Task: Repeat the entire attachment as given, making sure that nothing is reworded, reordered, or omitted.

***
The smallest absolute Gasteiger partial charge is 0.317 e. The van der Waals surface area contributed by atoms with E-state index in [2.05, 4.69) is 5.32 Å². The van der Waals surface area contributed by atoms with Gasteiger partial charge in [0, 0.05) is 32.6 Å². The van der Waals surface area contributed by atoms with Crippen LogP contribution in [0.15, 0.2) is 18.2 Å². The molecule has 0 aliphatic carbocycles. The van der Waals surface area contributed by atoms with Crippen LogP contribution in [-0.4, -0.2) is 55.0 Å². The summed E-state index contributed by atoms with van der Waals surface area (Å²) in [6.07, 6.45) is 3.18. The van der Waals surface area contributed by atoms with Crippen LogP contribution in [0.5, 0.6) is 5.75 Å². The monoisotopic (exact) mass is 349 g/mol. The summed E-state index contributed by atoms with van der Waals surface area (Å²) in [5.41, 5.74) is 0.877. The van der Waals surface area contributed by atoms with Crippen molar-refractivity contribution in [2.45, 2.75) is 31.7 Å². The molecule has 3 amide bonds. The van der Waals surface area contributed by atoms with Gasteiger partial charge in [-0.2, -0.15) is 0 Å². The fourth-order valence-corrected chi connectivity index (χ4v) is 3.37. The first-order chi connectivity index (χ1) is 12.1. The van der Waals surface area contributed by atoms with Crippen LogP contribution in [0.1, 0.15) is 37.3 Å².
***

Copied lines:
The smallest absolute Gasteiger partial charge is 0.317 e. The van der Waals surface area contributed by atoms with E-state index in [2.05, 4.69) is 5.32 Å². The van der Waals surface area contributed by atoms with Gasteiger partial charge in [0, 0.05) is 32.6 Å². The van der Waals surface area contributed by atoms with Crippen LogP contribution in [0.15, 0.2) is 18.2 Å². The molecule has 0 aliphatic carbocycles. The van der Waals surface area contributed by atoms with Crippen LogP contribution in [-0.4, -0.2) is 55.0 Å². The summed E-state index contributed by atoms with van der Waals surface area (Å²) in [6.07, 6.45) is 3.18. The van der Waals surface area contributed by atoms with Crippen LogP contribution in [0.5, 0.6) is 5.75 Å². The monoisotopic (exact) mass is 349 g/mol. The summed E-state index contributed by atoms with van der Waals surface area (Å²) in [5.41, 5.74) is 0.877. The van der Waals surface area contributed by atoms with Crippen molar-refractivity contribution in [2.45, 2.75) is 31.7 Å². The molecule has 3 amide bonds. The van der Waals surface area contributed by atoms with Gasteiger partial charge in [-0.2, -0.15) is 0 Å². The fourth-order valence-corrected chi connectivity index (χ4v) is 3.37. The first-order chi connectivity index (χ1) is 12.1. The van der Waals surface area contributed by atoms with Crippen LogP contribution in [0.1, 0.15) is 37.3 Å².